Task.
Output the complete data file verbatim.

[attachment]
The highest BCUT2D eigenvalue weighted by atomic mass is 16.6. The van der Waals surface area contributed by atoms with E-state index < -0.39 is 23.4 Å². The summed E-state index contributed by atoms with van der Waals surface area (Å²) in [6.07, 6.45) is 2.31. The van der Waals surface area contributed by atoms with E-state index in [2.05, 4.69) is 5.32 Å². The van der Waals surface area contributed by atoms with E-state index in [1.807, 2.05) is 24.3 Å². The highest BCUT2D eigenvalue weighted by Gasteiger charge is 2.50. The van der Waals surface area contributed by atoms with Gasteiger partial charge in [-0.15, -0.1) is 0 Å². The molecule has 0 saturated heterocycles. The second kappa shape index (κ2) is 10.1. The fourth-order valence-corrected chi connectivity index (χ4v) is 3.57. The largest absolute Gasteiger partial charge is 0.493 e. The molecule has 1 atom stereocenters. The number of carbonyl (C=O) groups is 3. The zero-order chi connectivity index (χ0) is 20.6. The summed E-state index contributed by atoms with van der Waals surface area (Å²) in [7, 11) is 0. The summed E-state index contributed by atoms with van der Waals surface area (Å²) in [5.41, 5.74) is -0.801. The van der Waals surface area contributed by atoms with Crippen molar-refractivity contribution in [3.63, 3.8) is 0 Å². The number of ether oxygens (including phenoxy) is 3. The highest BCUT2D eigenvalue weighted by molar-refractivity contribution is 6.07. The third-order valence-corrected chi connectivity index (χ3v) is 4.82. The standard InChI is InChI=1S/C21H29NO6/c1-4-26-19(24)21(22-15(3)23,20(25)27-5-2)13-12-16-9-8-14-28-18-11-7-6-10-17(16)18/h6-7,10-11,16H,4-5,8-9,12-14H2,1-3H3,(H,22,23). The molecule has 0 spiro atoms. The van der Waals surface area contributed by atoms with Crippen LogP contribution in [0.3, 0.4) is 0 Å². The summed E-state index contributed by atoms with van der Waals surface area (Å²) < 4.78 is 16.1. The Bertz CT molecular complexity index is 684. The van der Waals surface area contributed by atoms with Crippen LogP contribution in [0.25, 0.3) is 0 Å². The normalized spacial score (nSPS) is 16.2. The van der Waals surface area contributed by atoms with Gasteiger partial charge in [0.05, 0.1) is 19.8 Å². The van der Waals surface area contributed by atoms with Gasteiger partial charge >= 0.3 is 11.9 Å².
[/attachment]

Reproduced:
The highest BCUT2D eigenvalue weighted by atomic mass is 16.6. The van der Waals surface area contributed by atoms with E-state index < -0.39 is 23.4 Å². The summed E-state index contributed by atoms with van der Waals surface area (Å²) in [6.07, 6.45) is 2.31. The van der Waals surface area contributed by atoms with E-state index in [2.05, 4.69) is 5.32 Å². The van der Waals surface area contributed by atoms with E-state index in [1.807, 2.05) is 24.3 Å². The highest BCUT2D eigenvalue weighted by Gasteiger charge is 2.50. The van der Waals surface area contributed by atoms with Gasteiger partial charge in [-0.15, -0.1) is 0 Å². The molecule has 0 saturated heterocycles. The second kappa shape index (κ2) is 10.1. The fourth-order valence-corrected chi connectivity index (χ4v) is 3.57. The largest absolute Gasteiger partial charge is 0.493 e. The molecule has 1 atom stereocenters. The number of carbonyl (C=O) groups is 3. The zero-order chi connectivity index (χ0) is 20.6. The summed E-state index contributed by atoms with van der Waals surface area (Å²) in [7, 11) is 0. The summed E-state index contributed by atoms with van der Waals surface area (Å²) in [5.41, 5.74) is -0.801. The van der Waals surface area contributed by atoms with Crippen molar-refractivity contribution in [3.63, 3.8) is 0 Å². The number of ether oxygens (including phenoxy) is 3. The highest BCUT2D eigenvalue weighted by molar-refractivity contribution is 6.07. The third-order valence-corrected chi connectivity index (χ3v) is 4.82. The standard InChI is InChI=1S/C21H29NO6/c1-4-26-19(24)21(22-15(3)23,20(25)27-5-2)13-12-16-9-8-14-28-18-11-7-6-10-17(16)18/h6-7,10-11,16H,4-5,8-9,12-14H2,1-3H3,(H,22,23). The molecule has 0 spiro atoms. The van der Waals surface area contributed by atoms with Crippen LogP contribution in [0.3, 0.4) is 0 Å². The summed E-state index contributed by atoms with van der Waals surface area (Å²) < 4.78 is 16.1. The Bertz CT molecular complexity index is 684. The van der Waals surface area contributed by atoms with Crippen LogP contribution in [0.25, 0.3) is 0 Å². The normalized spacial score (nSPS) is 16.2. The van der Waals surface area contributed by atoms with Gasteiger partial charge in [0.05, 0.1) is 19.8 Å². The van der Waals surface area contributed by atoms with Gasteiger partial charge >= 0.3 is 11.9 Å².